Two biggest black holes in the universe discovered, astronomers say

By on Dec 6, 2011 in Astronomy, Science, United States Comments

Astronomers have reportedly discovered what is being dubbed as the two biggest black holes in the universe ever found, with one of them to be having almost double the mass of the other.

Illustration of black hole, having a mass of about
9.7 billion Suns; with inset is our solar system

Image Credit: Pete Marenfeld/

According to a post at Nature News blog on Monday, December 5, 2011, the two massive black holes were discovered using the instruments on the Keck II and Gemini North telescopes in Hawaii.

As noted in the report, which will also appear in the Nature journal this week, astronomers found out that a cluster galaxy known as NGC 3842 has a black hole with a mass equivalent to 9.7 billion Suns, which sits around 320 million light-years away in a huge elliptical galaxy within the Leo galaxy cluster.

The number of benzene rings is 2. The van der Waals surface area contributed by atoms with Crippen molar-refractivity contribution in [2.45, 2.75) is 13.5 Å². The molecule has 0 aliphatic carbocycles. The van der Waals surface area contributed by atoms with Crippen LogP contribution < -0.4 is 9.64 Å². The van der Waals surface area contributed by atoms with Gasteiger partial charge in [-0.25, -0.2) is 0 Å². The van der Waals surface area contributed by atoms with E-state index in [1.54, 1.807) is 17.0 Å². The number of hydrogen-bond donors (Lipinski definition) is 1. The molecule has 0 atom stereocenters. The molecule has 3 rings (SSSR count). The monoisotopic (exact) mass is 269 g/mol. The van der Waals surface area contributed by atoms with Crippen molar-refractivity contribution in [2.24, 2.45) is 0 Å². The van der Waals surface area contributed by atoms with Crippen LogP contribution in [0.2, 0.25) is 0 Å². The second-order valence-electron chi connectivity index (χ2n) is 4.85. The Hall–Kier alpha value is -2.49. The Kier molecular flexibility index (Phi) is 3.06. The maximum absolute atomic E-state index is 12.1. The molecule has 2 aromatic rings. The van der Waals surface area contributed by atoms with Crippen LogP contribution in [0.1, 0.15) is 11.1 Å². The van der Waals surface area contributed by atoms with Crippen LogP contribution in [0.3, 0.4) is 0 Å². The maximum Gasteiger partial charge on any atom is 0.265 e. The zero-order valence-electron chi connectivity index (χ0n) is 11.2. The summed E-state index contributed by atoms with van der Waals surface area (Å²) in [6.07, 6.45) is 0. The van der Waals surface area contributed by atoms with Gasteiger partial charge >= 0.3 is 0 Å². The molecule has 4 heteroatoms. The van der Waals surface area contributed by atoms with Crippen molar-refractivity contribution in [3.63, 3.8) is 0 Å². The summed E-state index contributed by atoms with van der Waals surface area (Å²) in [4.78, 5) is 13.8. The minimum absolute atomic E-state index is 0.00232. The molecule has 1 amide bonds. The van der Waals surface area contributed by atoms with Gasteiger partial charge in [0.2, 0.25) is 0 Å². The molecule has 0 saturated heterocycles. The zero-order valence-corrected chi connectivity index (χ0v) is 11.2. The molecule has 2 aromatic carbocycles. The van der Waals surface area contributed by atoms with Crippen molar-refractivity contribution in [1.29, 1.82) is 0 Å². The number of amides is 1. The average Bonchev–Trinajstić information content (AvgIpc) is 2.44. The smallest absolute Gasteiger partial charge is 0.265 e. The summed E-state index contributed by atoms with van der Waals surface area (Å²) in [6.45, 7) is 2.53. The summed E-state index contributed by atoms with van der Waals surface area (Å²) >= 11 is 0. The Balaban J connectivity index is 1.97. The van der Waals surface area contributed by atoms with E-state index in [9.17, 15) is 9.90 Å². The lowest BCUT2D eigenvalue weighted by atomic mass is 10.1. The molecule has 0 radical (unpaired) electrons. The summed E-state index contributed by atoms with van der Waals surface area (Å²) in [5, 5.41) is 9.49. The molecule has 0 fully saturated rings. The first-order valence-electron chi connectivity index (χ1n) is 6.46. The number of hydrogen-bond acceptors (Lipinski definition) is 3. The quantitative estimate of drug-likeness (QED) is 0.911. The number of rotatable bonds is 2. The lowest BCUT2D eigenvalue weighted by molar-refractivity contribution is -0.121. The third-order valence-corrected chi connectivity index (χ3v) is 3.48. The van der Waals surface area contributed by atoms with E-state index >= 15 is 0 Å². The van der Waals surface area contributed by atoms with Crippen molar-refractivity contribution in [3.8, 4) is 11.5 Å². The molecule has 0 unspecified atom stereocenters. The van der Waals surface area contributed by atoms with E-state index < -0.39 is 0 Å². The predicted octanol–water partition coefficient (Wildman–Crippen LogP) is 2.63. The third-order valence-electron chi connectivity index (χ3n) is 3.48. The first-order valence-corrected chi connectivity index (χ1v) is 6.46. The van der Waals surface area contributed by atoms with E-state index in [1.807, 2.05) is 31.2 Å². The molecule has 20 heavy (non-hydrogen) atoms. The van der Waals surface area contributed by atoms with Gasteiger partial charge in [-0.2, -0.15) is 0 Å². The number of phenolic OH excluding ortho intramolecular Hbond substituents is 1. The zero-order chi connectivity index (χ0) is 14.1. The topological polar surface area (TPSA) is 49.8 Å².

The bigger one, which was found in another galaxy called NGC 4889, has a black hole of about 20 billion Suns, but is being believed to be as big as 37 billion; and resides about 336 million light-years away at the center of a galaxy within the Coma galaxy cluster.

The so-called two largest black holes have been discovered by a team of astronomers led by Chung-Pei Ma, a cosmologist at the University of California (UCLA) in Berkeley, along with Nicholas J. McConnell.

“These are the most massive reliably measured black holes ever,” McConnell, a graduate student of UCLA, was quoted in an e-mail sent to the New York Times.

“Our discovery of extremely massive black holes in the largest present-day galaxies suggests that these galaxies could be the ancient remains of voracious ancestors.” Mr. McConnell added.

The two recently newly discovered biggest black holes broke the record of what was been found in M87 galaxy, which has a mass of 6.3 billion and approximately 50 million light-years from Earth.

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